With 12.9 percent of our population still living in extreme poverty and nearly 10 percent of the global population living below the lower poverty line, financial independence is a distant dream for hundreds of millions of people around the world. For the poor, financial struggle in everything they do is a given. But even for middle-class families, pecuniary hardship is a constant companion.
In such a situation, financial independence is seen as a mythical goldmine that is never attainable unless you win a lottery, marry into wealth or get adopted by rich parents. Of course, these options rely much more on luck than targeted planning. Therefore, most people tend to be fatalistic when it comes to attempting financial independence on their own—that is, they believe it is beyond their physical ability to get out of hand-to-mouth living and, as such, they accept the continuing vicious cycle of poverty and hardship from generation to generation.
However, extreme poverty has been on the decline globally over the last three decades according to the World Bank and many countries, including Bangladesh, are well on their way to eradicate extreme poverty by 2025. That is a welcome relief, but that still does not say anything about the financial independence of anyone with a modest income (those who are not in extreme poverty and have the capacity to save) because such independence does not come from monetary compensation earned through physical and intellectual labour but from passive incomes from one's savings and assets. This is where luck gives way to habits.
Every once in a while, we come across news about celebrities who die a pauper even though they earned millions during their lifetimes. Certainly, luck was on their side when it came to making a great living but their profligate lifestyle drove them into bankruptcy within their lifetimes. Here, habit—or rather bad habits—had more to do with their misfortune than luck.
On the other hand, there are plenty of examples where we see people of modest means end up reasonably well-off only through strict financial discipline—living below their means and always saving a part of their income in all situations. These people then invest such savings in high-interest bearing deposits, dividend-paying stocks or real-estate properties earning rent. Once you do that, you have passive income to supplement your active income and sooner or later you reach a point where your passive income is more than your disposable needs or living expenses. That is when you reach financial independence which is more a function of expenditure habits than luck. But as with any preaching, it is easier said than done—mostly because we are usually bad at saving as we keep spending more and more in pace, or sometimes even outpacing our active incomes, that is, earnings from our own labour.
Most people believe in instant gratification and if our active incomes allow it then we raise our standard of living to satisfy our comforts and pleasures. However, the habit that has served many successful and financially independent people well is forcing oneself to discipline one's needs to the essentials and opting for delayed gratification when it comes to non-essential comforts and pleasures of life. Financial coaches say that one should always plan to live on at most half their active income, save at least a quarter, and keep the rest for meeting periodic expenses such as clothes and household items, income-tax obligations, medical expenses or other unforeseen expenses. In other words, forming a habit of seeing only half or less of your active income as disposable income is the proven key to financial independence. This is not easy to do when we have so much temptation before our eyes every time we turn on the TV or our phones and get hit by alluring advertisements or walk by a store displaying their glittery wares every day. Then there is the peer pressure of colleagues, neighbours, friends and children's friends that we often succumb to taking the vacation that everyone else is taking, or buying an extra fridge or TV because every other family is doing the same.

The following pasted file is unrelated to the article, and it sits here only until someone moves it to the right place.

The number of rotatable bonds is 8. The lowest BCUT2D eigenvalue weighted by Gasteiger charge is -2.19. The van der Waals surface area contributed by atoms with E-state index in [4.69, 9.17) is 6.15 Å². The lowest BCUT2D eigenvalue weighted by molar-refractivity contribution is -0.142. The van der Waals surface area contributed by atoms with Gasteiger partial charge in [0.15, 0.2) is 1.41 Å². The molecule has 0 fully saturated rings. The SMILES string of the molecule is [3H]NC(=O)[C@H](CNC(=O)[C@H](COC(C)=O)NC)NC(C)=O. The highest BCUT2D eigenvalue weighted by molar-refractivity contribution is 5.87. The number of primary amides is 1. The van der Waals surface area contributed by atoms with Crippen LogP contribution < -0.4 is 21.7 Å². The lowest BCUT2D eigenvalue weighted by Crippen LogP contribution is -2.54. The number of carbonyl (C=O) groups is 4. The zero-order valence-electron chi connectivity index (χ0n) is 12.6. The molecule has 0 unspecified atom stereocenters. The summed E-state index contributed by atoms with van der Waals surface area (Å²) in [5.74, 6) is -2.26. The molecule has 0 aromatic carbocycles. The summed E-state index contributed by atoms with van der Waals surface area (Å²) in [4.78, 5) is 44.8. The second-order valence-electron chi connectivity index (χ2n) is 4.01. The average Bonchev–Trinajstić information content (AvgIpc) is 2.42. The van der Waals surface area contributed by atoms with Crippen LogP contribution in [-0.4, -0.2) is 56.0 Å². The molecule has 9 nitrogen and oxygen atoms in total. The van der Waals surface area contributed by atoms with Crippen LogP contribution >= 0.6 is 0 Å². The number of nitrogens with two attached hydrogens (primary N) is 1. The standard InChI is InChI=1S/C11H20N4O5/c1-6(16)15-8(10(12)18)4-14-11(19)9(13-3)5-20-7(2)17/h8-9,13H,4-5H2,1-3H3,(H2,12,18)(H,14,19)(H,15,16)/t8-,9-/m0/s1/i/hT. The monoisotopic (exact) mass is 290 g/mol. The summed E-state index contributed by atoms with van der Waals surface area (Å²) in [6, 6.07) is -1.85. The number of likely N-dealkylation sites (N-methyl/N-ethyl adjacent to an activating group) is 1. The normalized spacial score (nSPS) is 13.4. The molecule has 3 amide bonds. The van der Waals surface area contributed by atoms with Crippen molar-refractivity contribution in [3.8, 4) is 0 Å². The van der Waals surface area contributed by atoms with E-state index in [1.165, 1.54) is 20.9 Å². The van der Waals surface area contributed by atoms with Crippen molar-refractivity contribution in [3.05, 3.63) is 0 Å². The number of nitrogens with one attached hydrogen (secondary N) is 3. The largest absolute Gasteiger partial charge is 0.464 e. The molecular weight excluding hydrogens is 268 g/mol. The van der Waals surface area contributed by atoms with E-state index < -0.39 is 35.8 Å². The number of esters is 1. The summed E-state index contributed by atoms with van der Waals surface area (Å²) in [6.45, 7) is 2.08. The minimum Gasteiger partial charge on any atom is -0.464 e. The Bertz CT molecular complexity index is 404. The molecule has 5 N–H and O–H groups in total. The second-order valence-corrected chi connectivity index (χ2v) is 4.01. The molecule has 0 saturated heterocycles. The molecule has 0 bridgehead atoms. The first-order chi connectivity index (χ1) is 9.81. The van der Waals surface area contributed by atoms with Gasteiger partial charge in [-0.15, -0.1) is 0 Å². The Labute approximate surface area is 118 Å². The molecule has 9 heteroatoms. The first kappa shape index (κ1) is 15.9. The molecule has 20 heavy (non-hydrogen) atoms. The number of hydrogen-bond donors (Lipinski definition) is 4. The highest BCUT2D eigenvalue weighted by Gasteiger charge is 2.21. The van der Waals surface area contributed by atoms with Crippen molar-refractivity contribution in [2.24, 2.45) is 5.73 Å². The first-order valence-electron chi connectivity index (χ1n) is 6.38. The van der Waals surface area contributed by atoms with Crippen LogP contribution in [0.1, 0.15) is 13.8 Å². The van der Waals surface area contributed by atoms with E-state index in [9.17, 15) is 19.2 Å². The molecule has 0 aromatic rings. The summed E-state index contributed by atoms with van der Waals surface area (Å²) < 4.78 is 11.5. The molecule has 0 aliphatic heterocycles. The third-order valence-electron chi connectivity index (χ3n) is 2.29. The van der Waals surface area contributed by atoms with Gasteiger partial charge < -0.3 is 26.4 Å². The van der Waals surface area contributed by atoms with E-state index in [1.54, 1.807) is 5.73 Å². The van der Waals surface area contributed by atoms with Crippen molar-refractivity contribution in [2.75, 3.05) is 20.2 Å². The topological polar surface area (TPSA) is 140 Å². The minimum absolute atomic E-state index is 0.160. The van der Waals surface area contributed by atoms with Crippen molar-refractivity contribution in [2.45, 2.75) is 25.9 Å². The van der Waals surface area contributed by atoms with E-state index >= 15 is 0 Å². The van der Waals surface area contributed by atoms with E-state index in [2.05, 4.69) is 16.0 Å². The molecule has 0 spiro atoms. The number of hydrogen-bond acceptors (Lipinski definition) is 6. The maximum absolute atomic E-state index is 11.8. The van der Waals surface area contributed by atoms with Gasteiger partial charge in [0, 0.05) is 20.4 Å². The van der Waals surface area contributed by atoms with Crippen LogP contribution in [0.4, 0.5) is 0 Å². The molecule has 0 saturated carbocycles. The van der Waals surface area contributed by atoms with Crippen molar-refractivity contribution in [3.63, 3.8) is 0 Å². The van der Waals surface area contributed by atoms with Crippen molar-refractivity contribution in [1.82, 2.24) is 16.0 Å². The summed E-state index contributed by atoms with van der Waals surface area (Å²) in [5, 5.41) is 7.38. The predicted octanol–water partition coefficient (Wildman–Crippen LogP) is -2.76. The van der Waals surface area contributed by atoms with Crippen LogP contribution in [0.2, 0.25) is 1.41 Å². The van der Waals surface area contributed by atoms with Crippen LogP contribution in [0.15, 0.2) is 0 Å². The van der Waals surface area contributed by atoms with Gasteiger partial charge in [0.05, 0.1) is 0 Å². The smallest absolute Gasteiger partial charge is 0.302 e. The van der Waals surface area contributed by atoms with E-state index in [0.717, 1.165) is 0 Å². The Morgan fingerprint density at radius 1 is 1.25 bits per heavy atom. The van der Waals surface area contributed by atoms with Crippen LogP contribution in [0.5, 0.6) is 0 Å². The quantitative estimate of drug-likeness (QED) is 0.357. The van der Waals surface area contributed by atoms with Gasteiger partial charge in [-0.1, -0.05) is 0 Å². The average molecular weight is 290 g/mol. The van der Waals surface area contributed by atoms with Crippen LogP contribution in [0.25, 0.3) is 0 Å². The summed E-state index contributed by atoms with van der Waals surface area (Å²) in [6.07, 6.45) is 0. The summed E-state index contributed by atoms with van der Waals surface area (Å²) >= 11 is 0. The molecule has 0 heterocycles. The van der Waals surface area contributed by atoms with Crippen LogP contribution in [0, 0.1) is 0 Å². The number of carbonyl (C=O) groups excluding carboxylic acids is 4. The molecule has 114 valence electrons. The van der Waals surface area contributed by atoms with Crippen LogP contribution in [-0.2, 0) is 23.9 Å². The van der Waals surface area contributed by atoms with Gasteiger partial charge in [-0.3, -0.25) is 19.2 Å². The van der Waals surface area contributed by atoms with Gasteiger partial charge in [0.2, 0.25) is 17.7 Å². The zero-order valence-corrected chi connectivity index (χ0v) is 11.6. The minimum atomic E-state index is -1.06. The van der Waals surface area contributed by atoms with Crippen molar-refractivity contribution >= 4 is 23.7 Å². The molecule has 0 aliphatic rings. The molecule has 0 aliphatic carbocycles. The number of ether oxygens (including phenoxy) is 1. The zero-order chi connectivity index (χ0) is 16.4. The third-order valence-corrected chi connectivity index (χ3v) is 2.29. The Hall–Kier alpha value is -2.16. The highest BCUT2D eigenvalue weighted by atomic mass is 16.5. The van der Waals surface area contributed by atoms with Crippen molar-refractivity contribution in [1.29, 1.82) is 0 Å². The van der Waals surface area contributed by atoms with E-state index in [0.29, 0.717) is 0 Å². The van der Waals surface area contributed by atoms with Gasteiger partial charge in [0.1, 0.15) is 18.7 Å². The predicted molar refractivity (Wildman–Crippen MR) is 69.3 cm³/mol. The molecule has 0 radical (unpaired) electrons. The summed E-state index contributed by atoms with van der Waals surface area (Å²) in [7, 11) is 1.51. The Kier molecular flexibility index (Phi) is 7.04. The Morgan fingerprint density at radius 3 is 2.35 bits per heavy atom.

Standing up to peer pressure can be especially difficult when your children beg for the next Game Boy because all the other kids have it. Making a habit not to succumb to constant pressures on such unplanned expenses and sticking to essentials and choosing to opt for delayed gratification—and that too only when passive incomes allow such pleasures—are the ways to incremental financial independence. Once these simple rules are made second nature through practice, the seemingly impossible dream of financial independence can be gradually achieved by anyone. On the other hand, spending on lottery tickets and dating rich consorts may seem like a sure-shot means of coming into wealth quickly but the odds of that are worse than the odds of getting hit by a bus as you cross the street next time.
Habibullah N Karim is an author, policy activist, investor and serial entrepreneur. He is a founder and former president of BASIS and founder/CEO of Technohaven Company Ltd. Email: firstname.lastname@example.org